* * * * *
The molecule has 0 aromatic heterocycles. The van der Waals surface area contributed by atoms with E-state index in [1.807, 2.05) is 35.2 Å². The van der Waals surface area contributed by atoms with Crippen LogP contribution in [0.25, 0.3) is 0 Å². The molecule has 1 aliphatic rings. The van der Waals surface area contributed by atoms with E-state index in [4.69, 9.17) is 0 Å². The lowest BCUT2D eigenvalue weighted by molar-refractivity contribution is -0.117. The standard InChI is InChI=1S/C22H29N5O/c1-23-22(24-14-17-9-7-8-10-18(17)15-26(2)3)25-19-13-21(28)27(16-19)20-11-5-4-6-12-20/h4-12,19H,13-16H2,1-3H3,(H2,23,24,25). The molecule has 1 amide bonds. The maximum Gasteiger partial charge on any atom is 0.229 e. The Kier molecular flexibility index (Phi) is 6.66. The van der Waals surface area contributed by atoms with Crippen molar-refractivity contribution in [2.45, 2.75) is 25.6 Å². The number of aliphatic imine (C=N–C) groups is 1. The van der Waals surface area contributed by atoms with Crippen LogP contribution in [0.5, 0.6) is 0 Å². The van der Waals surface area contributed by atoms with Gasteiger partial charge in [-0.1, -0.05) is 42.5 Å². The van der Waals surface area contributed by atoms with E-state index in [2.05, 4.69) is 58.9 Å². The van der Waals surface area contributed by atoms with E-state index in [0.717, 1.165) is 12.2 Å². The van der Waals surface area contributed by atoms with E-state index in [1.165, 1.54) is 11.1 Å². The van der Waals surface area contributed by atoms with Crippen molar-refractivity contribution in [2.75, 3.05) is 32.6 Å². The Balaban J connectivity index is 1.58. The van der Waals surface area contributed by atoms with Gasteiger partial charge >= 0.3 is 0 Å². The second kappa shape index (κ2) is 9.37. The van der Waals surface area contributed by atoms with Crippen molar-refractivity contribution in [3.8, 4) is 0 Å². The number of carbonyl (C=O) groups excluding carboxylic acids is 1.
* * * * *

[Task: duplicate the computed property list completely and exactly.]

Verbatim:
The molecule has 0 aromatic heterocycles. The van der Waals surface area contributed by atoms with E-state index in [1.807, 2.05) is 35.2 Å². The van der Waals surface area contributed by atoms with Crippen LogP contribution in [0.25, 0.3) is 0 Å². The molecule has 1 aliphatic rings. The van der Waals surface area contributed by atoms with E-state index in [4.69, 9.17) is 0 Å². The lowest BCUT2D eigenvalue weighted by molar-refractivity contribution is -0.117. The standard InChI is InChI=1S/C22H29N5O/c1-23-22(24-14-17-9-7-8-10-18(17)15-26(2)3)25-19-13-21(28)27(16-19)20-11-5-4-6-12-20/h4-12,19H,13-16H2,1-3H3,(H2,23,24,25). The molecule has 1 amide bonds. The maximum Gasteiger partial charge on any atom is 0.229 e. The Kier molecular flexibility index (Phi) is 6.66. The van der Waals surface area contributed by atoms with Crippen molar-refractivity contribution in [2.45, 2.75) is 25.6 Å². The number of aliphatic imine (C=N–C) groups is 1. The van der Waals surface area contributed by atoms with Crippen LogP contribution in [0.5, 0.6) is 0 Å². The van der Waals surface area contributed by atoms with Gasteiger partial charge in [-0.1, -0.05) is 42.5 Å². The van der Waals surface area contributed by atoms with E-state index in [2.05, 4.69) is 58.9 Å². The van der Waals surface area contributed by atoms with E-state index in [0.717, 1.165) is 12.2 Å². The van der Waals surface area contributed by atoms with E-state index in [1.165, 1.54) is 11.1 Å². The van der Waals surface area contributed by atoms with Crippen molar-refractivity contribution in [2.75, 3.05) is 32.6 Å². The Balaban J connectivity index is 1.58. The van der Waals surface area contributed by atoms with Gasteiger partial charge >= 0.3 is 0 Å². The second kappa shape index (κ2) is 9.37. The van der Waals surface area contributed by atoms with Crippen molar-refractivity contribution in [3.8, 4) is 0 Å². The number of carbonyl (C=O) groups excluding carboxylic acids is 1.